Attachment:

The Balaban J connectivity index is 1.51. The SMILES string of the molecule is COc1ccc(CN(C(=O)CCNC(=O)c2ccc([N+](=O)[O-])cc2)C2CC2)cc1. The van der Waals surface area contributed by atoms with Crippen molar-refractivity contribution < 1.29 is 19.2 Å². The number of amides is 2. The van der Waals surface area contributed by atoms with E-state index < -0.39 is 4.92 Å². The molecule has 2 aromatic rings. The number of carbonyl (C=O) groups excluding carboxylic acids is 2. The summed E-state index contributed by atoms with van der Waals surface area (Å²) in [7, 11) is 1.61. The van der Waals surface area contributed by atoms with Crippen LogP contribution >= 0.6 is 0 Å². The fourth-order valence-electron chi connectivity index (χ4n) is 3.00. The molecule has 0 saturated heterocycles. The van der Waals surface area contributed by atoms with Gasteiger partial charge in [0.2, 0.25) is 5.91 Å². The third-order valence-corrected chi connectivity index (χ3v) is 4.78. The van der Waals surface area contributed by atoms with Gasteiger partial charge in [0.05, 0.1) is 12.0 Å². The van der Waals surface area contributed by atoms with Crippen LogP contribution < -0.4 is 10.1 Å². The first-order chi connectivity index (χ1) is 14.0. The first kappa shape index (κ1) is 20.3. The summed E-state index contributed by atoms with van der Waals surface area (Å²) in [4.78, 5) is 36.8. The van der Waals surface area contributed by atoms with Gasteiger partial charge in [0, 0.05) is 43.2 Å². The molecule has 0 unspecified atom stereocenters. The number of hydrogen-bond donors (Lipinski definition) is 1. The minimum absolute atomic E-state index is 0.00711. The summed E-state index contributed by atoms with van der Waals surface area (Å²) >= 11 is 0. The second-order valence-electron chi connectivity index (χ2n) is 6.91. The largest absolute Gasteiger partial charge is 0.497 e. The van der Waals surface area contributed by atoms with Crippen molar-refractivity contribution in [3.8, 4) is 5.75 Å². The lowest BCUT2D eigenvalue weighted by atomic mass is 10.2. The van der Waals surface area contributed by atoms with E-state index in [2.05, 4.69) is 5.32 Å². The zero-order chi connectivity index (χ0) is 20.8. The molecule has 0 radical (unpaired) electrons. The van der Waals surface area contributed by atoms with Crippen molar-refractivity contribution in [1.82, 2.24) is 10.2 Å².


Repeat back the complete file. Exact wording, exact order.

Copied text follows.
The Balaban J connectivity index is 1.51. The SMILES string of the molecule is COc1ccc(CN(C(=O)CCNC(=O)c2ccc([N+](=O)[O-])cc2)C2CC2)cc1. The van der Waals surface area contributed by atoms with Crippen molar-refractivity contribution < 1.29 is 19.2 Å². The number of amides is 2. The van der Waals surface area contributed by atoms with E-state index < -0.39 is 4.92 Å². The molecule has 2 aromatic rings. The number of carbonyl (C=O) groups excluding carboxylic acids is 2. The summed E-state index contributed by atoms with van der Waals surface area (Å²) in [7, 11) is 1.61. The van der Waals surface area contributed by atoms with Crippen LogP contribution >= 0.6 is 0 Å². The fourth-order valence-electron chi connectivity index (χ4n) is 3.00. The molecule has 0 saturated heterocycles. The van der Waals surface area contributed by atoms with Gasteiger partial charge in [0.2, 0.25) is 5.91 Å². The third-order valence-corrected chi connectivity index (χ3v) is 4.78. The van der Waals surface area contributed by atoms with Gasteiger partial charge in [0.05, 0.1) is 12.0 Å². The van der Waals surface area contributed by atoms with Crippen LogP contribution < -0.4 is 10.1 Å². The first-order chi connectivity index (χ1) is 14.0. The first kappa shape index (κ1) is 20.3. The summed E-state index contributed by atoms with van der Waals surface area (Å²) in [4.78, 5) is 36.8. The van der Waals surface area contributed by atoms with Gasteiger partial charge in [0, 0.05) is 43.2 Å². The molecule has 0 unspecified atom stereocenters. The number of hydrogen-bond donors (Lipinski definition) is 1. The minimum absolute atomic E-state index is 0.00711. The summed E-state index contributed by atoms with van der Waals surface area (Å²) >= 11 is 0. The second-order valence-electron chi connectivity index (χ2n) is 6.91. The largest absolute Gasteiger partial charge is 0.497 e. The van der Waals surface area contributed by atoms with Crippen molar-refractivity contribution in [3.8, 4) is 5.75 Å². The lowest BCUT2D eigenvalue weighted by atomic mass is 10.2. The van der Waals surface area contributed by atoms with E-state index in [2.05, 4.69) is 5.32 Å². The zero-order chi connectivity index (χ0) is 20.8. The molecule has 0 radical (unpaired) electrons. The van der Waals surface area contributed by atoms with Crippen molar-refractivity contribution in [1.82, 2.24) is 10.2 Å².